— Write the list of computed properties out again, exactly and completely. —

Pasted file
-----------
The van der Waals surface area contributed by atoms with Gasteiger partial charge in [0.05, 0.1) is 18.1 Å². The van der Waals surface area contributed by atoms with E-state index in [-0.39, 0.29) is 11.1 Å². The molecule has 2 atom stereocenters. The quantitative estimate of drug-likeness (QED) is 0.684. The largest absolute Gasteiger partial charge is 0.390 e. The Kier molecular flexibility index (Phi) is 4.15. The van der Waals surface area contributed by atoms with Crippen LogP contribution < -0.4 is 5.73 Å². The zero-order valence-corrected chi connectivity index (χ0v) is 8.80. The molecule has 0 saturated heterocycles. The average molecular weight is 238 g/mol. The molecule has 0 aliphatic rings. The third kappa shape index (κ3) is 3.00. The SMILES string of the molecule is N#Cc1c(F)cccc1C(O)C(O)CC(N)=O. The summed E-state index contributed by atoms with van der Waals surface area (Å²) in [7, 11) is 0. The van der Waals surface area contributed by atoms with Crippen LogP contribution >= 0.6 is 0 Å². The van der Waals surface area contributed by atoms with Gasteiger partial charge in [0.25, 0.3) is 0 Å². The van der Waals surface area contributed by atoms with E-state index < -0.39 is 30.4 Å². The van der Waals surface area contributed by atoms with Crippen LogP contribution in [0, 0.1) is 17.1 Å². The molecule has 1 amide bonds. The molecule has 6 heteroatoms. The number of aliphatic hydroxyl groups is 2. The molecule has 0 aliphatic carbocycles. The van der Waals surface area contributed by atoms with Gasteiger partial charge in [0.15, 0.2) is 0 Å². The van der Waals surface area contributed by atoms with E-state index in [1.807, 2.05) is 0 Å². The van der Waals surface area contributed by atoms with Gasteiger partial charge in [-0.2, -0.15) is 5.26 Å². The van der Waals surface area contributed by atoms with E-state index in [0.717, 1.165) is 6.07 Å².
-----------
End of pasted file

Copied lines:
The van der Waals surface area contributed by atoms with Gasteiger partial charge in [0.05, 0.1) is 18.1 Å². The van der Waals surface area contributed by atoms with E-state index in [-0.39, 0.29) is 11.1 Å². The molecule has 2 atom stereocenters. The quantitative estimate of drug-likeness (QED) is 0.684. The largest absolute Gasteiger partial charge is 0.390 e. The Kier molecular flexibility index (Phi) is 4.15. The van der Waals surface area contributed by atoms with Crippen LogP contribution < -0.4 is 5.73 Å². The zero-order valence-corrected chi connectivity index (χ0v) is 8.80. The molecule has 0 saturated heterocycles. The average molecular weight is 238 g/mol. The molecule has 0 aliphatic rings. The third kappa shape index (κ3) is 3.00. The SMILES string of the molecule is N#Cc1c(F)cccc1C(O)C(O)CC(N)=O. The summed E-state index contributed by atoms with van der Waals surface area (Å²) in [7, 11) is 0. The van der Waals surface area contributed by atoms with Crippen LogP contribution >= 0.6 is 0 Å². The van der Waals surface area contributed by atoms with Gasteiger partial charge in [0.25, 0.3) is 0 Å². The van der Waals surface area contributed by atoms with E-state index < -0.39 is 30.4 Å². The van der Waals surface area contributed by atoms with Crippen LogP contribution in [0, 0.1) is 17.1 Å². The molecule has 1 amide bonds. The molecule has 6 heteroatoms. The number of aliphatic hydroxyl groups is 2. The molecule has 0 aliphatic carbocycles. The van der Waals surface area contributed by atoms with Gasteiger partial charge in [0.15, 0.2) is 0 Å². The van der Waals surface area contributed by atoms with E-state index in [1.807, 2.05) is 0 Å². The van der Waals surface area contributed by atoms with Gasteiger partial charge in [-0.2, -0.15) is 5.26 Å². The van der Waals surface area contributed by atoms with E-state index in [0.717, 1.165) is 6.07 Å².